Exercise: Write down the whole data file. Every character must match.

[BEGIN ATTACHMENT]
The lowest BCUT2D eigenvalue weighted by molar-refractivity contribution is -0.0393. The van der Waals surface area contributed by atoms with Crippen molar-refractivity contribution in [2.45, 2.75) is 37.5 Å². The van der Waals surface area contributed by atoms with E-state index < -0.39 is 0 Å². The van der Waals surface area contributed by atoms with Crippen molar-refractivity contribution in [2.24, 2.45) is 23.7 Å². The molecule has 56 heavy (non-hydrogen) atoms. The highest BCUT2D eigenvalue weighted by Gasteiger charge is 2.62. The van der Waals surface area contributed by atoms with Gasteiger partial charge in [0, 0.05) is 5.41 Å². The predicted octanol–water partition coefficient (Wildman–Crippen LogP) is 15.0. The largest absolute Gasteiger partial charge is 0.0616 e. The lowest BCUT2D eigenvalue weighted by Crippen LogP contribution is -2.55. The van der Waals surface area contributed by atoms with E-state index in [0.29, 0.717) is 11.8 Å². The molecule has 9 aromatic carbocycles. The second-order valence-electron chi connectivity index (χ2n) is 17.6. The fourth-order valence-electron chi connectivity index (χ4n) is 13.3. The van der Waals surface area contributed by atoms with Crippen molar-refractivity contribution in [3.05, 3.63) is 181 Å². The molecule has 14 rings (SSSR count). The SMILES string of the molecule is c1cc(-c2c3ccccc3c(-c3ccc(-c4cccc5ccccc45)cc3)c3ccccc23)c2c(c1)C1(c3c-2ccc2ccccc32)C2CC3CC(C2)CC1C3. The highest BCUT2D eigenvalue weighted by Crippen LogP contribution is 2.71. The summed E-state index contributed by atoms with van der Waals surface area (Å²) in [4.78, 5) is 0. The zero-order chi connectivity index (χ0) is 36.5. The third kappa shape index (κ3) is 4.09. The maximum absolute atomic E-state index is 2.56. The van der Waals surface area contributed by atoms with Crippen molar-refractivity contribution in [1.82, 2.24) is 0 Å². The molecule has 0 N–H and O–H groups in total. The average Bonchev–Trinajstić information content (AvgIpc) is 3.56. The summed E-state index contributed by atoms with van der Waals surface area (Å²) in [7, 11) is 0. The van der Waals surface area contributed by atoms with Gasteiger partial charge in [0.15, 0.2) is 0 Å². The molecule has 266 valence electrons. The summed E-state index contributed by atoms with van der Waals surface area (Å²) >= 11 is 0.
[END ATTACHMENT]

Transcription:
The lowest BCUT2D eigenvalue weighted by molar-refractivity contribution is -0.0393. The van der Waals surface area contributed by atoms with Crippen molar-refractivity contribution in [2.45, 2.75) is 37.5 Å². The van der Waals surface area contributed by atoms with E-state index < -0.39 is 0 Å². The van der Waals surface area contributed by atoms with Crippen molar-refractivity contribution in [2.24, 2.45) is 23.7 Å². The molecule has 56 heavy (non-hydrogen) atoms. The highest BCUT2D eigenvalue weighted by Gasteiger charge is 2.62. The van der Waals surface area contributed by atoms with Gasteiger partial charge in [0, 0.05) is 5.41 Å². The predicted octanol–water partition coefficient (Wildman–Crippen LogP) is 15.0. The largest absolute Gasteiger partial charge is 0.0616 e. The lowest BCUT2D eigenvalue weighted by Crippen LogP contribution is -2.55. The van der Waals surface area contributed by atoms with E-state index in [0.29, 0.717) is 11.8 Å². The molecule has 9 aromatic carbocycles. The second-order valence-electron chi connectivity index (χ2n) is 17.6. The fourth-order valence-electron chi connectivity index (χ4n) is 13.3. The van der Waals surface area contributed by atoms with Crippen molar-refractivity contribution in [3.05, 3.63) is 181 Å². The molecule has 14 rings (SSSR count). The SMILES string of the molecule is c1cc(-c2c3ccccc3c(-c3ccc(-c4cccc5ccccc45)cc3)c3ccccc23)c2c(c1)C1(c3c-2ccc2ccccc32)C2CC3CC(C2)CC1C3. The highest BCUT2D eigenvalue weighted by Crippen LogP contribution is 2.71. The summed E-state index contributed by atoms with van der Waals surface area (Å²) in [4.78, 5) is 0. The zero-order chi connectivity index (χ0) is 36.5. The third kappa shape index (κ3) is 4.09. The maximum absolute atomic E-state index is 2.56. The van der Waals surface area contributed by atoms with Crippen molar-refractivity contribution in [1.82, 2.24) is 0 Å². The molecule has 0 N–H and O–H groups in total. The average Bonchev–Trinajstić information content (AvgIpc) is 3.56. The summed E-state index contributed by atoms with van der Waals surface area (Å²) in [7, 11) is 0. The van der Waals surface area contributed by atoms with Gasteiger partial charge in [0.15, 0.2) is 0 Å². The molecule has 266 valence electrons. The summed E-state index contributed by atoms with van der Waals surface area (Å²) >= 11 is 0.